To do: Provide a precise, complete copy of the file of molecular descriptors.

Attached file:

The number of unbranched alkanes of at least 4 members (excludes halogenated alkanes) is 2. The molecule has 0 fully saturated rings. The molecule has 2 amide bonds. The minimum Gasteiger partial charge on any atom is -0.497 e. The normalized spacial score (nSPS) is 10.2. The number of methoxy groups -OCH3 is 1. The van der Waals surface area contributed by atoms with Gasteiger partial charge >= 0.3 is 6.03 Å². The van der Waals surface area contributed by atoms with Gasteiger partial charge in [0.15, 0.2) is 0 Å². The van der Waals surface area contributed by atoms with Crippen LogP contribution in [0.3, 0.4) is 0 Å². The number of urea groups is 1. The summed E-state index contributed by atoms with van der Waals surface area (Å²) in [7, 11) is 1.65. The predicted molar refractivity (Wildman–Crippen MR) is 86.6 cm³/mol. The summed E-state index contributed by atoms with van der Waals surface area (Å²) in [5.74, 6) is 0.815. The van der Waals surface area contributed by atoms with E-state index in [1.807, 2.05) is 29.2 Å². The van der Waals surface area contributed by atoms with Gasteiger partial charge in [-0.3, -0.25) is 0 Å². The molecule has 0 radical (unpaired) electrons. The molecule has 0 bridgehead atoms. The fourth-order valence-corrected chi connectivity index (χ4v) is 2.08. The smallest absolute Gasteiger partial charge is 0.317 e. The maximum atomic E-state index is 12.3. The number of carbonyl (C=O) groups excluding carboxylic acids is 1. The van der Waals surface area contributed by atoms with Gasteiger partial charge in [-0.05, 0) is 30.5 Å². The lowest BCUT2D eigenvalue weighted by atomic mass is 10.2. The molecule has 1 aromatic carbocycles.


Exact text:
The number of unbranched alkanes of at least 4 members (excludes halogenated alkanes) is 2. The molecule has 0 fully saturated rings. The molecule has 2 amide bonds. The minimum Gasteiger partial charge on any atom is -0.497 e. The normalized spacial score (nSPS) is 10.2. The number of methoxy groups -OCH3 is 1. The van der Waals surface area contributed by atoms with Gasteiger partial charge >= 0.3 is 6.03 Å². The van der Waals surface area contributed by atoms with Gasteiger partial charge in [0.15, 0.2) is 0 Å². The van der Waals surface area contributed by atoms with Crippen LogP contribution in [0.3, 0.4) is 0 Å². The number of urea groups is 1. The summed E-state index contributed by atoms with van der Waals surface area (Å²) in [7, 11) is 1.65. The predicted molar refractivity (Wildman–Crippen MR) is 86.6 cm³/mol. The summed E-state index contributed by atoms with van der Waals surface area (Å²) in [5.74, 6) is 0.815. The van der Waals surface area contributed by atoms with E-state index in [1.807, 2.05) is 29.2 Å². The van der Waals surface area contributed by atoms with Gasteiger partial charge in [-0.3, -0.25) is 0 Å². The molecule has 0 radical (unpaired) electrons. The molecule has 0 bridgehead atoms. The fourth-order valence-corrected chi connectivity index (χ4v) is 2.08. The smallest absolute Gasteiger partial charge is 0.317 e. The maximum atomic E-state index is 12.3. The number of carbonyl (C=O) groups excluding carboxylic acids is 1. The van der Waals surface area contributed by atoms with Gasteiger partial charge in [-0.05, 0) is 30.5 Å². The lowest BCUT2D eigenvalue weighted by atomic mass is 10.2. The molecule has 1 aromatic carbocycles.